Stage 4: Newburgh-Beacon Bridge to Bear Mountain Bridge 15.2 Miles

By Liz Morrish

Swimmers emptied off the Metro-North train to Beacon, exuberant to be back for another day. For most, the previous three days had been successful. There was portentous talk, though, of stage 5, still looming ahead. They all know how tough it is, and how relatively few people finish. Some were telling tales of previous attempts, hoping to conquer ‘the beast’ this time. But today was Stage 4, and they must focus on one day at a time. It was one of the shorter stages, but taking some interesting turns around Bannerman Island and bends in the river. A highlight of the stage would be West Point Military Academy – its imposing granite citadel dominating the river valley.

You almost feel sorry for these phenomenal elite swimmers because there are so few onlookers to offer admiration and applause. Swimmers’ friends and family turn out to cheer the start and finish, but so many of them land back on deck unobserved, uncelebrated. They really deserve their own stadium, but marathon swimming takes place away from crowds and in the isolation of open water. It is not a spectator sport.

There was some nervousness about the rigors of today as well. Swimming huge distances day after day has a way of taking its toll on the body, depleting energies and making it more difficult to warm up each evening. A few swimmers are sporting kinesotape strapping around the shoulders. The physical demands can leave the swimmer vulnerable to what I heard Abby Fairman refer to as ‘residual’. This can make the first few hours of the swim uncomfortable, especially in view of the chop today. There was intermittent sunshine and a water temperature of 69F (20C) which would reduce the risk of succumbing to the cold. The wind was strong, though, and coming from the south. Swimmers were face-on to some whitecaps, favoring those who can raise their bodies out of the water and almost surf forward with each stroke.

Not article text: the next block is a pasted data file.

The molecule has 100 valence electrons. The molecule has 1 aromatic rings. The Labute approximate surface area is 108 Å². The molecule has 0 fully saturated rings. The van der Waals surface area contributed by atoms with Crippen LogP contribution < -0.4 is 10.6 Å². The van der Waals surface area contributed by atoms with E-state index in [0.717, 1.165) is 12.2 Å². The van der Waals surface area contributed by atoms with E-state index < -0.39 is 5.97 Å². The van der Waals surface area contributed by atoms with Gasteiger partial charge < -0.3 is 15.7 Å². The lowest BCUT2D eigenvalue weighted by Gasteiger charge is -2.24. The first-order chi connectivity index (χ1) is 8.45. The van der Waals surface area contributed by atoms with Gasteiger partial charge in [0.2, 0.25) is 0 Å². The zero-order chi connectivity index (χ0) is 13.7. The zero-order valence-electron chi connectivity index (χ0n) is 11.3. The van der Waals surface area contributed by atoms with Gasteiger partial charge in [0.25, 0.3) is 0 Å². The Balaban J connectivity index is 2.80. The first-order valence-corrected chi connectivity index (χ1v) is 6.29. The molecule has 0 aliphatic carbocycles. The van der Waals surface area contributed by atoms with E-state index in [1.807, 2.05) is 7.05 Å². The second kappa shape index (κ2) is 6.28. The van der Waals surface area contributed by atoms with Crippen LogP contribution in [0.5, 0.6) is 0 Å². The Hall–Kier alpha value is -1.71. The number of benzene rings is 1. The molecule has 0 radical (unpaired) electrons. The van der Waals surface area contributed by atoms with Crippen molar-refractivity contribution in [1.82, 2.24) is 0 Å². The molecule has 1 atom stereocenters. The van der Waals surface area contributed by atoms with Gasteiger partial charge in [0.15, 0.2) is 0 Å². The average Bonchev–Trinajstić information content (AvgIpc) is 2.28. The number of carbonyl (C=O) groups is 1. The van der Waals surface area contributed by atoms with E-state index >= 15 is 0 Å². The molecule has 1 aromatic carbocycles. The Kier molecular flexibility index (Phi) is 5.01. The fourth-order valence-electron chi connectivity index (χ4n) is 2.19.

The chop eased off as we rounded West Point. The mountains were high enough to offer some shelter from the wind, and this seemed like a haven to the swimmers who had fought their way through the morning’s tough conditions. This was where Rondi got in for a swim alongside Josh Gordon of the UK. The slight lull in the chop did not last long and the rough water picked up as the blurred form of Bear Mountain bridge emerged from the blue haze. The calm proved to be deceptive for the swimmers; the headwind and the waves dogged them for most of the race.

Today, the risk to swimmers came not from the large cement containers, shunted upstream by tugboats – it came from the Sunday speedboaters slashing along, often oblivious to attempts to warn them via marine radio. Captain Greg Porteous was constantly on the alert and would maneuver to flag boats down by a blast on the horn and a polite request to slow down and look out for swimmers and kayakers.

Stephen Rouch was once more the stage winner, crashing down over the chop and launching his way forward. He barely seemed tired. Others did not look quite so fresh as they exited, drained by the relentlessly exhausting conditions. This year, the men are proving dominant, as Stephen was followed by Josh Gordon, Ed Stoner, Flavio Toi, and Graco Morlan, before Marta Izo broke the stream emerging just before Mark Spratt and Abby Fairman.

This is also the year of consistent finishes, and there are several swimmers doing all seven stages who are on course to enter the very exclusive 8 Bridges Hall of Fame. Among them are Stephen Rouch, Flavio Toi, Graco Morlan, Marta Izo, Abby Fairman, Ed Riley, Jamie Tout, Steve Gruenwald and — Harry Finger of Brazil who battled for 40 minutes against the flood tide to make the last 100 meters to the finish today. Those of us who are aware of our own frailties can perhaps borrow some of the strength of extraordinary people like these, and stay inspired by the memory of their determination.

And there, as we witnessed successive triumphs under the suspensions of Bear Mountain Bridge, we heard seagulls for the first time, telling us we are getting close to the end of our odyssey.